“The issue we’re taking action on is kids who are either in possession of or distributing (marijuana). That’s it. As far as where it originates from, that’s potentially a criminal issue,” Kirtland said, noting law enforcement, not the school district, would address that.

Cox said she’s had limited interaction with the Loughmans.

“It doesn’t matter what their intentions are,” she said. “The results are the same. It puts a larger quantity (of marijuana) out there.”

The Loughmans said they’ve attempted to reach out to Cox and invited her to the business.

“She’s just stuck in her ways. She doesn’t want to hear the education behind the industry,” Desa Loughman said of Cox. “We’ve tried. Patients have tried. All kinds of people have tried. She won’t hear it.”

There are opposing views within Cox’s own family.

One son, Brian, purchased and operated God’s Gift in Clifton before it was shut down. Another, David, campaigned a few years ago for the decriminalization of small amounts of marijuana.

Cox said she didn’t want to discuss her and her sons’ differences of opinion about medical marijuana at length.

“Within every association or friendship or family, there are a variety of opinions about things. It’s pretty typical for people to agree on some things and not on other things. If people care about each other, they respect each others’ differences,” she said.

Citizens, likewise, are divided on the issue.

Maury Levy, who moved to Palisade from Denver three months ago, said even though he believes some patients are taking advantage of the system, he believes Colorado Alternative Health Care should remain in business.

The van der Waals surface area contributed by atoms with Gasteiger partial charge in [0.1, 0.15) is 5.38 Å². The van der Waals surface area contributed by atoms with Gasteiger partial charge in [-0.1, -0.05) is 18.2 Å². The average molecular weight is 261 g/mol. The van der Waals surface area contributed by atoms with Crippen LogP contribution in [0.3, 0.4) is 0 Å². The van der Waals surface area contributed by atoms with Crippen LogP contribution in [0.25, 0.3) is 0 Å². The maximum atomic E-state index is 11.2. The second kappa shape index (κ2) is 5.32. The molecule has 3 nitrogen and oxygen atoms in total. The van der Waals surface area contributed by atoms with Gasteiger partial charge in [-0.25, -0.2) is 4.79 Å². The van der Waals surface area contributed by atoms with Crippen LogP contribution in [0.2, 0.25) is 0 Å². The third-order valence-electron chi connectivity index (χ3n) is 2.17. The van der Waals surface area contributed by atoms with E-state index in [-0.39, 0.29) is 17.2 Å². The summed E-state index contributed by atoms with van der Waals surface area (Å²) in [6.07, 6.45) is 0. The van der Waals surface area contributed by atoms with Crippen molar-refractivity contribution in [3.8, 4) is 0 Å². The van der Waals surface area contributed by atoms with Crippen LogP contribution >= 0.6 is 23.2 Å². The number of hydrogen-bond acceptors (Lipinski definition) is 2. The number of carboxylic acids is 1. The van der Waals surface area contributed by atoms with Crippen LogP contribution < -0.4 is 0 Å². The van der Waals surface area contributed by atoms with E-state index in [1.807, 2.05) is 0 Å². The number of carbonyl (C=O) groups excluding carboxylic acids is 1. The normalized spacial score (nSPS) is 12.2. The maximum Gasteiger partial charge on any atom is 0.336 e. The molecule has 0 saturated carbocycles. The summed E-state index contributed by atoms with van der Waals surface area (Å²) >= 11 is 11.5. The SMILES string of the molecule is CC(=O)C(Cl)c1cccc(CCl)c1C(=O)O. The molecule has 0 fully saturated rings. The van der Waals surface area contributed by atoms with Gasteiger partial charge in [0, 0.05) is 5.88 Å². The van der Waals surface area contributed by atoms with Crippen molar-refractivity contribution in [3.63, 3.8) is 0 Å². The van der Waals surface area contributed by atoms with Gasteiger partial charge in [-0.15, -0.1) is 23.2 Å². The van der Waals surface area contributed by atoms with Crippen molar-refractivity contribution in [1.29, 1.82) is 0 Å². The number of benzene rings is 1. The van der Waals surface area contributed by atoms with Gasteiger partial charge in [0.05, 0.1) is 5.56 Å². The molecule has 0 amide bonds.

“I think they should be left alone,” Levy said as he left his home downtown with his two dogs.

A woman walking near the post office last week who declined to give her name said she questions the legitimacy of dispensaries.

“It seems like there should be other places (patients) should get (marijuana),” said the woman, who said she’s lived in Palisade for six years.

Tours for police

Unlike in the county or Grand Junction, Colorado Alternative Health Care largely has been welcomed by Palisade town leaders. Officials say there have been no problems with the business or reports of criminal offenses affiliated with it.

“The Police Department has had no adverse interaction with Colorado Alternative Health Care,” Police Chief Carroll Quarles said, adding he and some officers have toured the business at the Loughmans’ invitation. “They have been completely open and honest.”

Quarles said a few minor accidents have occurred outside the business when customers backed into another vehicle, but none of the drivers involved showed any signs of being under the influence of marijuana or any other controlled substance.

Of the five town trustees reached last week by The Daily Sentinel, only Trustee Penny Prinster said she wants to see the business closed.

“I don’t want them to be open,” she said. “I know what (marijuana) does to children. There’s too many children involved.”

Other Town Board members believe Colorado Alternative Health Care is benefiting both the town and its patients.

“If the voters say yes, and close the dispensary, to me what they’re doing is they’re telling everyone in town, ‘OK, we don’t want to have a centralized place that grows a controlled substance. Now you can go and grow it in your backyard or next to your neighbor,’ ” Mayor Roger Granat said. “I think it’s opening the door to a lot of problems. With the dispensary, we are not faced with those kinds of problems.”

Trustee Robert Magill said the Loughmans have been open and honest with the town in sharing information and have welcomed anyone to visit the business, whether they agree with its operation or not.

“I’d like to see them (remain) open. I don’t understand the big panic on the business that some people seem to be believe in or have created for themselves,” Magill said. “I understand individuals may have moral issues with the products. I have issues with cigarettes, so I don’t smoke cigarettes. I kind of see it as people trying to push their ideas onto other people.”